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I have a DOM:

<body>
      <div>
         <h1 id="header1">home1</h1>
         <a id="link1">link1</a>
         <p id="para1">things1</p>
      </div>
      <span>
         <h1 id="header2">home2</h1>
         <a id="link2">link2</a>
         <p id="para2">para2</p>
      </span>
</body>

I want to index this to JSON like:

{
"body": {
    "div": [
        {
            "h1": "header1",
            "a": "link1",
            "p": "para1"
        }
    ],
    "span": [
        {
            "h1": "header2",
            "a": "link2",
            "p": "para2"
        }
    ]
  }
}

I've tried this:

  function indexELEMS()
  {
    listy = $("*[id]").map(function(){

        outy = this.tagName+":"+this.id;

        return outy;
    }).get();

    DOMobj = $.extend({}, listy);

    console.log(DOMobj);

  }

But I get something like this:

0:"h1:home"
1:"a:link1"
2:"p:things1"

Understandable, I've just told the function to do that.

But if I try it on just the h1's like this:

  function indexELEMS()
  {
           outy = {};
    listy = $("h1[id]").map(function(){

        outy.h1s = this.tagName+":"+this.id;

        return outy;
    }).get();

    DOMobj = $.extend({}, listy);

    console.log(DOMobj);

  }

It will overwrite the outy.h1s with the last one, how do I add it to the (JSON)object?

Or better yet, how do I get the whole document element structure output in nice JSON form?

I could do: $('document > body > div > h1').attr('id') every time, but that's pretty inefficient and resource intensive, I want to cache all the elements and then read them out, and when they change, (maybe I'll watch the object with .watch), or is added in the object, create an element in the appropriate position.

Or is there a better way get an overview of which elements have IDs (and check if that ID is duplicate or not), some native function?

I'm also afraid that the JSON Object won't allow multiple div: entries?

Or should I just go for the jQuery selector completely and stop whining about efficiency?

(edit: Ok, the multiple div part is maybe not possible, or can't I access the second one with .div[1] ?)

So, my main question would be, if you take the indexELEMS function, how can I get an object that is accesibly by:

DOMobj.body.div.h1 

So I can do an If == on it, or cycle through it with div.[index] in a $.each loop

I would think, cycling through DOMobj.body[index] instead of $(''), oh wait, can I actually access the object created from $('')? like .body? It can't be that easy..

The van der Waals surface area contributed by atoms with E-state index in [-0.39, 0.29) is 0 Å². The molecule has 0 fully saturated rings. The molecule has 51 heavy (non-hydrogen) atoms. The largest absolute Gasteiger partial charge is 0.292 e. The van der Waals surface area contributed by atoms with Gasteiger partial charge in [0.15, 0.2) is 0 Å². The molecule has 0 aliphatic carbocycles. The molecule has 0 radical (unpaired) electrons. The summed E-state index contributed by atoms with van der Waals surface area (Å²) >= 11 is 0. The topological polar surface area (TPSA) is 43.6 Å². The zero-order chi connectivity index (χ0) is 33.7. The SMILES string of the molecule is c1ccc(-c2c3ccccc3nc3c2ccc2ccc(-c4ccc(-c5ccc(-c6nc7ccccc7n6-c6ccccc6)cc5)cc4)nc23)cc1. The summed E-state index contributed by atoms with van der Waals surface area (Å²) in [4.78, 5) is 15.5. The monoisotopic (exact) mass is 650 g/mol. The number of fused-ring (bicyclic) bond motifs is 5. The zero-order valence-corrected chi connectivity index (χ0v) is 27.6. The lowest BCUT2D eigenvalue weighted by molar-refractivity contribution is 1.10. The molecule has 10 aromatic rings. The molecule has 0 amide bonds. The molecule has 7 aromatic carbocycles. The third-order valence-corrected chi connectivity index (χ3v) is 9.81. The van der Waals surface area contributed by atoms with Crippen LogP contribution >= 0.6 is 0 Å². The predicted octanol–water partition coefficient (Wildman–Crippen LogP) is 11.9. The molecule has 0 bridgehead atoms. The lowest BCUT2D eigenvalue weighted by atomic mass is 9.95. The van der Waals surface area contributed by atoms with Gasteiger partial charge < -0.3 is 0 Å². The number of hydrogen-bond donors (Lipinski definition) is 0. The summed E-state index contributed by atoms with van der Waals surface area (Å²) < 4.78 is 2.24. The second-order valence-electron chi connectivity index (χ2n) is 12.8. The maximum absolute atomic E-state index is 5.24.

share|improve this question
    
JavaScript objects are not JSON. But apart from that, IDs don't seem to be relevant in the output what exactly are you trying to accomplish? Do you want a list of elements which have IDs? – Felix Kling Jun 21 '12 at 17:08
    
Yes, but that I already have, I just want an index that's readable like JSON. And then do stuff with it, clone elements etc. Especially handy when an elements innerHTML changes. I don't want to set a listener to every individual element, nor do I want' to 'scan' the whole page again each time something changes. If I know which element i'm changing, then I can modify the object, and when that object changes a value/property, it will change or replace the specific element, ok, maybe I would want to c# that, but I don't – TrySpace Jun 21 '12 at 17:51
    
Oh i see what you mean, I now edited the JSON to match the IDs. I could also have another level, where I put in the innerHTML of that element in a 'subbranch' [{"":""}] after h1, a, p, etc. – TrySpace Jun 21 '12 at 17:55
    
Ok... I still don't understand what you want to achieve with that, but creating such an object is not difficult. – Felix Kling Jun 21 '12 at 17:56
up vote 1 down vote accepted

Your structure is internally inconsistent: <body> has an object child, but all its children are array-with-a-single-object. Should this map to any page DOM or just some custom one of your own?

If you want any DOM to be able to be represented as JSON, is what you seek rather something like this?

[ { "tag": "body"
  , "children":
    [ { "tag": "div"
      , "children":
        [ { "tag": "h1"
          , "id": "header1"
          }
        , { "tag": "a"
          , "id": "link1"
          }
        , { "tag": "p"
          , "id": "para1"
          }
        ]
      }
    , { "tag": "span"
      , "children":
        [ { "tag": "h1"
          , "id": "header2"
          }
        , { "tag": "a"
          , "id": "link2"
          }
        , { "tag": "p"
          , "id": "para2"
          }
        ]
      }
    ]
  }
]

If you only use case for this JSON object to answer queries about the DOM, and do some iteration, you're probably best off using $('your.selector.here').each and similar code performing the tests you want.

If you want to index manually all the way down through the DOM (find the <body>'s second <div> child's fifth <a> element, and tell me if its id attribute is "link5"), you want XPath:

document.evaluate('//body/div[2]/a[5]/@id = "link5"', document).booleanValue
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